It could be your worst nightmare: Explaining to your CEO why you can't get your skyrocketing energy costs under control.
Industry giants Advanced Micro Devices Inc. and IBM (among others) say they feel your pain and have formed a consortium designed to put the best and brightest minds to work on a solution.
"This is not a vendor hype issue," said Michael Bell, research vice president at Stamford, Conn.-based Gartner Inc. "And CIOs have a huge vested interest to see more energy-efficient products, services and design solutions to make enterprise computing more energy efficient and environmentally friendly."
CIOs shouldn't be dissuaded by the environmentalist flavor of the "green" consortium. This isn't just about saving the environment by cutting energy consumption.
"While the environmental and energy conservation aspects represent positive goals, the real issue is reducing the first-cost and lifecycle costs of the data center," Bell said.
Robert Savette, acting general manager of the commercial division of Spraycool, a Liberty Lake, Wash.-based maker of fluid-based heat management solutions, said server and chip makers have recognized that the growing energy and heat management crisis is harming their business.
Vendors have responded to demands for more computing power by making faster processors in the form of high-density servers that can fit in smaller spaces. Excited by the prospect early on, it wasn't long before businesses discovered that their data centers were not equipped to handle the flow of additional heat.
The quick solution is to put up an air conditioner or fans, which, while a temporary fix, adds significantly to the cost of energy. Couple that with rising energy costs, and powering and cooling the data center has become a very expensive proposition.
"Every piece of equipment that goes into a data center is pulling power, and the byproduct of this produces heat," said Bruce Shaw, director of worldwide commercial marketing at AMD. "It's physics 101. It's not just a processor thing, which is why AMD has been very adamant that we need everyone's help."
"IT departments have been screaming for years about increasing power budgets, because it affects operational costs," said Jim McGregor, an analyst at Scottsdale, Ariz.-based consultancy In-Stat. "But it was not until two years ago that the industry finally started taking notice. Intel and AMD started running up against physics brick walls."
"These guys have access to amazing technology, amazing high-density computing, blade servers, but their market to sell those technologies is constrained by cooling concerns," Spraycool's Savette said. "They're interested in getting some standards and metrics on how the problem is described and finding new technologies."
Many CIOs are feeling the pain. As business units in their companies demand more computing power, the challenge of powering and cooling the data center is getting out of hand. "Cooling of the data center has been a growing concern for a few years now, and it continues to grow," said Bob Doherty, manager, Computer Operations at Beth Israel Deaconess Medical Center in Boston. "We see electric costs more than $.10 higher per K/hr than one year ago."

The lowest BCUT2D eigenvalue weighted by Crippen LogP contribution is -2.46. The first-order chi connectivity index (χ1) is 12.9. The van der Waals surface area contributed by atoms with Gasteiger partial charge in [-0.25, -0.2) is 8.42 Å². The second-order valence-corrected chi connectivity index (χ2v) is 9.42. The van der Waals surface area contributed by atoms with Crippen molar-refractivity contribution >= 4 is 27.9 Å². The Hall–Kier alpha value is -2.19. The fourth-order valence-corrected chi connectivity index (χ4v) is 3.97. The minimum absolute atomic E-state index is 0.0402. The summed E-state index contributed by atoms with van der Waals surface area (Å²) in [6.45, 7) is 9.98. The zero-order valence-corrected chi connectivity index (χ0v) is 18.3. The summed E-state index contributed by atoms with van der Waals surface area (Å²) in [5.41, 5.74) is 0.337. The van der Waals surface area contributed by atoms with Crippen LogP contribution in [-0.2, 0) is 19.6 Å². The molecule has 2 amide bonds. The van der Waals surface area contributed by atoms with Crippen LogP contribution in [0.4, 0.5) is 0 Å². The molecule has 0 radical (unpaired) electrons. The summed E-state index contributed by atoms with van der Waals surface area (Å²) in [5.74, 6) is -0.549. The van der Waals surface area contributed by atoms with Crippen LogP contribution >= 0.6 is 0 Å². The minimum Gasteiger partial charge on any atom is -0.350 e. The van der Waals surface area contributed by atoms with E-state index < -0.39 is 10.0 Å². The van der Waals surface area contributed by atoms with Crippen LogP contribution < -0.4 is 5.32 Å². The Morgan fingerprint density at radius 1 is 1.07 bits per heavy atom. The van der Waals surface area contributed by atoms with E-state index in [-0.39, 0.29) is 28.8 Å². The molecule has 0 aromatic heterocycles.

"Data centers are reaching capacity," Savette said. "They are either running out of power or running out of cooling capacity or running out of space. The business unit says, 'I need more IT power.' IT goes to the facilities guys and says, 'I need to put in more servers.' And the facilities guys say, 'We're full. We need to build a new data center.'"
"CIOs in their long-term planning have to go before the executive leadership of a company, where they are proposing multimillion-dollar makeovers of IT in two- to four-year planning cycles," AMD's Shaw said. "It's hard to sell that they've outgrown their footprint from a power and cooling standpoint."
McGregor said CIOs should at least go to The Green Grid and make their opinions known. The Green Grid "is an opportunity," he said. "I don't think AMD wants to necessarily own it. They just want to give it a push. It's an opportunity for [CIOs] to take ownership of it and to push it."
"The dialogue must be started somewhere," Shaw said. "The first step is to get people to talk about this. People know there is a problem. They just don't know what to do. "
Savette said people don't even know how to talk about the problem since there are so many elements that contribute to heat and energy management challenges. He said the consortium will foster a set of standards for dealing with the issue
"More importantly, you're going to get a set of metrics. People are going to know how to talk about the problem," Savette said. "That's the difficulty people have right now is what exactly is the problem? Is it a power problem or is it a cooling problem? Is it the manufacturers? Is it the way I'm buying things? Is it the way I'm cooling things?"
Doherty suggests the largest conservation and savings will be realized only from engaging the manufacturer. "This may not happen until they see a cost benefit, a business benefit or possibly a political benefit," he said.
Savette said the development of metrics with The Green Grid will be a boon to CIOs. It will help them evaluate the cost and benefits of making changes to the powering and cooling of the data center.
"This has to be a collective effort," Gartner's Bell said. "The chip and the server makers can't get this done alone. It will require collaboration and innovation across the value chain. User organizations have huge clout."
Let us know what you think about the story; e-mail: Shamus McGillicuddy, News Writer